Public Event cosponsored by the Latin American Program of the Woodrow Wilson International Center for Scholars and the Inter-American Dialogue

Colombia’s National Committee of Reparation and Reconciliation (CNRR) includes an investigative arm known as Historical Memory (MH). Historical Memory is charged with producing an account of the origins and evolution of Colombia’s internal armed conflict, giving special attention to the perspectives of victims. The team includes professionals from a variety of disciplines and is directed by historian Gonzalo Sánchez. MH’s work posits an essential link between the reconstruction of memory and democratic strengthening. In addition to producing a general narrative of violence—taking into account themes of gender, ethnicity, and political and social identities—MH is investigating several "emblematic cases," including the Trujillo massacre of 1990. The report on Trujillo is the first that MH has completed.

Speakers

  • Cynthia Arnson, Opening Remarks
    Director, Latin America Program, Woodrow Wilson Center
  • Gonzalo Sánchez
    Director, Memoria Histórica
  • Álvaro Camacho
    Research Coordinator, Trujillo Report
  • Verónica Gómez, Commentator
    OAS Inter-American Commission on Human Rights
  • Virginia M. Bouvier, Moderator, Closing Remarks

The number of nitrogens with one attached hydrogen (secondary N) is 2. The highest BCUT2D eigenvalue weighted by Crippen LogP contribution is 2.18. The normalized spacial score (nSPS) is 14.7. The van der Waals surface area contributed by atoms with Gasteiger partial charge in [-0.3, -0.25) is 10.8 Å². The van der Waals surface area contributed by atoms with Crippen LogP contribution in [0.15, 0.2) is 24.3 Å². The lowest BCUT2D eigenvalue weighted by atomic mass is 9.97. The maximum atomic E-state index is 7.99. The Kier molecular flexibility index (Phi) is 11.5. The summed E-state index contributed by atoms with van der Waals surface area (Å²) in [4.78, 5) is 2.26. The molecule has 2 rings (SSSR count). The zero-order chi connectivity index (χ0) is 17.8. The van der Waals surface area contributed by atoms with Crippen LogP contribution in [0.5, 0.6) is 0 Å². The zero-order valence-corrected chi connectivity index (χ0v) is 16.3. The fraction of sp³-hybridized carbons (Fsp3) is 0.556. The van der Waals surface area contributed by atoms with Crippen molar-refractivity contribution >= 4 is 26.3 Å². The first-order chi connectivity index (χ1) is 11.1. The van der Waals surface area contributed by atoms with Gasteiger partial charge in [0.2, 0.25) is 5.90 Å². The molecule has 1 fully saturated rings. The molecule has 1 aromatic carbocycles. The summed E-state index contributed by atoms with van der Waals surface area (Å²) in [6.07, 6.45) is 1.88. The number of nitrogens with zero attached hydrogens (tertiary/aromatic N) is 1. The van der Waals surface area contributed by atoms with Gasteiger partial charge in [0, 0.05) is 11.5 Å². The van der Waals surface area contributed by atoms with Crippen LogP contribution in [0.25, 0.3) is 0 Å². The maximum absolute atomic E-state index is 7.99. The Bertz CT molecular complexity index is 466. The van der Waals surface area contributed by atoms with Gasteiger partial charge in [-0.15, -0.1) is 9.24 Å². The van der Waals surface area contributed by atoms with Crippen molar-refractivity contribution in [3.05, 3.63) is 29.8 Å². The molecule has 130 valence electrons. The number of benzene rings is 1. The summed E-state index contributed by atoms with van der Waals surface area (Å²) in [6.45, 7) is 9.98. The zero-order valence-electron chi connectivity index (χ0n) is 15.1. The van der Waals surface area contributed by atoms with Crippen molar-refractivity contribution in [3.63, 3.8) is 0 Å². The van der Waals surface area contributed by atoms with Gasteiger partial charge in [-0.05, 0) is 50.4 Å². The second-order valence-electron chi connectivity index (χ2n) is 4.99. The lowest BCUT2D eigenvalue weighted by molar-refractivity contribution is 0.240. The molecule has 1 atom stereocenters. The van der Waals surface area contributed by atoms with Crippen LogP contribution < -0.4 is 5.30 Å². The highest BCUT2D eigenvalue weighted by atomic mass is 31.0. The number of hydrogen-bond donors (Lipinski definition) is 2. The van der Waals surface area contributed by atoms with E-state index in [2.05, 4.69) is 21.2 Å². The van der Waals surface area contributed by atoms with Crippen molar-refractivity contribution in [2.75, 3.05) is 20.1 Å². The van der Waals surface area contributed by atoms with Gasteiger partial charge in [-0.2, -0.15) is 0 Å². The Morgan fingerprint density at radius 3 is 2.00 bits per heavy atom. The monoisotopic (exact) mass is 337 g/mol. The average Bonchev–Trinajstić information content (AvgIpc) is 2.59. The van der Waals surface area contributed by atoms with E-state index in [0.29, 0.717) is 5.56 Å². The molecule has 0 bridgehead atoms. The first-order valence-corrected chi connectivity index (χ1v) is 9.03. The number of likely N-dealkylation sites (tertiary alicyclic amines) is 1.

Senior Program Officer, U.S. Institute of Peace
     
  • Michael Shifter, Moderator, Closing Remarks
    Vice President for Policy, Inter-American Dialogue

Related Publications

Colombia’s National Strike: Inequality and Legitimacy Crises Drive Unrest

Colombia’s National Strike: Inequality and Legitimacy Crises Drive Unrest

Thursday, May 27, 2021

By: Steve Hege

After Colombia’s government proposed new tax hikes, social organizations and movements called for a national strike on April 28 across the country. Protesters believed the new fiscal policy — which the government said was aimed at mitigating the pandemic’s economic impact — would disproportionately hurt poor and vulnerable sectors of society. Although the marches and mass gatherings were initially widespread and peaceful, security forces cracked down on demonstrators accused of taking part in vandalism, killing at least 43 and injuring hundreds more. Meanwhile, pre-existing and resulting anger among some groups of protesters led to attacks on security forces and police stations, setting off a cycle of violence.

Type: Analysis and Commentary

Democracy & Governance

Four Lessons I Learned from the Dalai Lama

Four Lessons I Learned from the Dalai Lama

Monday, April 5, 2021

By: Lorena Gómez Ramírez

In October 2019, I visited Dharamsala, a small town in northwestern India where the Dalai Lama and other Tibetans have made their home. I consider myself blessed not only to have eaten momos, grilled vegetables, bananas and bread with the Dalai Lama, but also for having shared those moments with 22 other youth leaders who came from countries like Syria, Iraq, Myanmar, Afghanistan and Somalia, among others. I met the Dalai Lama and other youth peacebuilders as part of the U.S. Institute of Peace’s Generation Change Fellows Program. Everything I heard from them and the Dalai Lama touched me in a profound way.

Type: Blog

Youth

View All Publications